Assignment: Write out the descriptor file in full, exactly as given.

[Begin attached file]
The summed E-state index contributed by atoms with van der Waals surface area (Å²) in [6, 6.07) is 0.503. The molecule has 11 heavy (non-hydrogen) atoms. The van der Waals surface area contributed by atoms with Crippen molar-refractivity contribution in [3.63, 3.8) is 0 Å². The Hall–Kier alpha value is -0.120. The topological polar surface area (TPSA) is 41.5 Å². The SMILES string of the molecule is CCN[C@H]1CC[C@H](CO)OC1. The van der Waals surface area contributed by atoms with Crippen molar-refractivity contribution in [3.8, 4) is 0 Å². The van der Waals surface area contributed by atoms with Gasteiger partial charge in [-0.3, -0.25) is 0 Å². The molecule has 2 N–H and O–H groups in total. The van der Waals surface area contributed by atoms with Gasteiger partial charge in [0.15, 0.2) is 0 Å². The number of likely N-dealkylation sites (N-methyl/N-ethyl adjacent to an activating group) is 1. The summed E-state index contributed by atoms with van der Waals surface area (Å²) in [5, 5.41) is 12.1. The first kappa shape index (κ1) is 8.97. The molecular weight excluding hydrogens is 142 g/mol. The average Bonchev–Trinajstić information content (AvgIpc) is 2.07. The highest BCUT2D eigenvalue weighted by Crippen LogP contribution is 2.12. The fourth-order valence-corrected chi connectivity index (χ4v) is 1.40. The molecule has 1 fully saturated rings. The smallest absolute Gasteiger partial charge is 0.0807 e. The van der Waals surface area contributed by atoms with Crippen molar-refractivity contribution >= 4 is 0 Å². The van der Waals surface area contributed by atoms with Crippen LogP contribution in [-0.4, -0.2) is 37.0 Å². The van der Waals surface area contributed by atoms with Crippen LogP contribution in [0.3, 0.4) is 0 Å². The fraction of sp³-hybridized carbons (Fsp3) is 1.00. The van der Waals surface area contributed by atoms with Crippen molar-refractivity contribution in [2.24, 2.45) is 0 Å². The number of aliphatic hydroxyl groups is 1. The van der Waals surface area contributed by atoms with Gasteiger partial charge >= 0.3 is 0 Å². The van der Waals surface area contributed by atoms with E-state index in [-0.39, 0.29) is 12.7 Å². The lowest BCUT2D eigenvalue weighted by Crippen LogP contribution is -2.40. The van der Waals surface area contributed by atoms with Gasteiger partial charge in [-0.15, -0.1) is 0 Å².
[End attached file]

The summed E-state index contributed by atoms with van der Waals surface area (Å²) in [6, 6.07) is 0.503. The molecule has 11 heavy (non-hydrogen) atoms. The van der Waals surface area contributed by atoms with Crippen molar-refractivity contribution in [3.63, 3.8) is 0 Å². The Hall–Kier alpha value is -0.120. The topological polar surface area (TPSA) is 41.5 Å². The SMILES string of the molecule is CCN[C@H]1CC[C@H](CO)OC1. The van der Waals surface area contributed by atoms with Crippen molar-refractivity contribution in [3.8, 4) is 0 Å². The van der Waals surface area contributed by atoms with Gasteiger partial charge in [-0.3, -0.25) is 0 Å². The molecule has 2 N–H and O–H groups in total. The van der Waals surface area contributed by atoms with Gasteiger partial charge in [0.15, 0.2) is 0 Å². The number of likely N-dealkylation sites (N-methyl/N-ethyl adjacent to an activating group) is 1. The summed E-state index contributed by atoms with van der Waals surface area (Å²) in [5, 5.41) is 12.1. The first kappa shape index (κ1) is 8.97. The molecular weight excluding hydrogens is 142 g/mol. The average Bonchev–Trinajstić information content (AvgIpc) is 2.07. The highest BCUT2D eigenvalue weighted by Crippen LogP contribution is 2.12. The fourth-order valence-corrected chi connectivity index (χ4v) is 1.40. The molecule has 1 fully saturated rings. The smallest absolute Gasteiger partial charge is 0.0807 e. The van der Waals surface area contributed by atoms with Crippen molar-refractivity contribution >= 4 is 0 Å². The van der Waals surface area contributed by atoms with Crippen LogP contribution in [-0.4, -0.2) is 37.0 Å². The van der Waals surface area contributed by atoms with Crippen LogP contribution in [0.3, 0.4) is 0 Å². The fraction of sp³-hybridized carbons (Fsp3) is 1.00. The van der Waals surface area contributed by atoms with Crippen molar-refractivity contribution in [2.24, 2.45) is 0 Å². The number of aliphatic hydroxyl groups is 1. The van der Waals surface area contributed by atoms with Gasteiger partial charge >= 0.3 is 0 Å². The van der Waals surface area contributed by atoms with E-state index in [-0.39, 0.29) is 12.7 Å². The lowest BCUT2D eigenvalue weighted by Crippen LogP contribution is -2.40. The van der Waals surface area contributed by atoms with Gasteiger partial charge in [-0.15, -0.1) is 0 Å².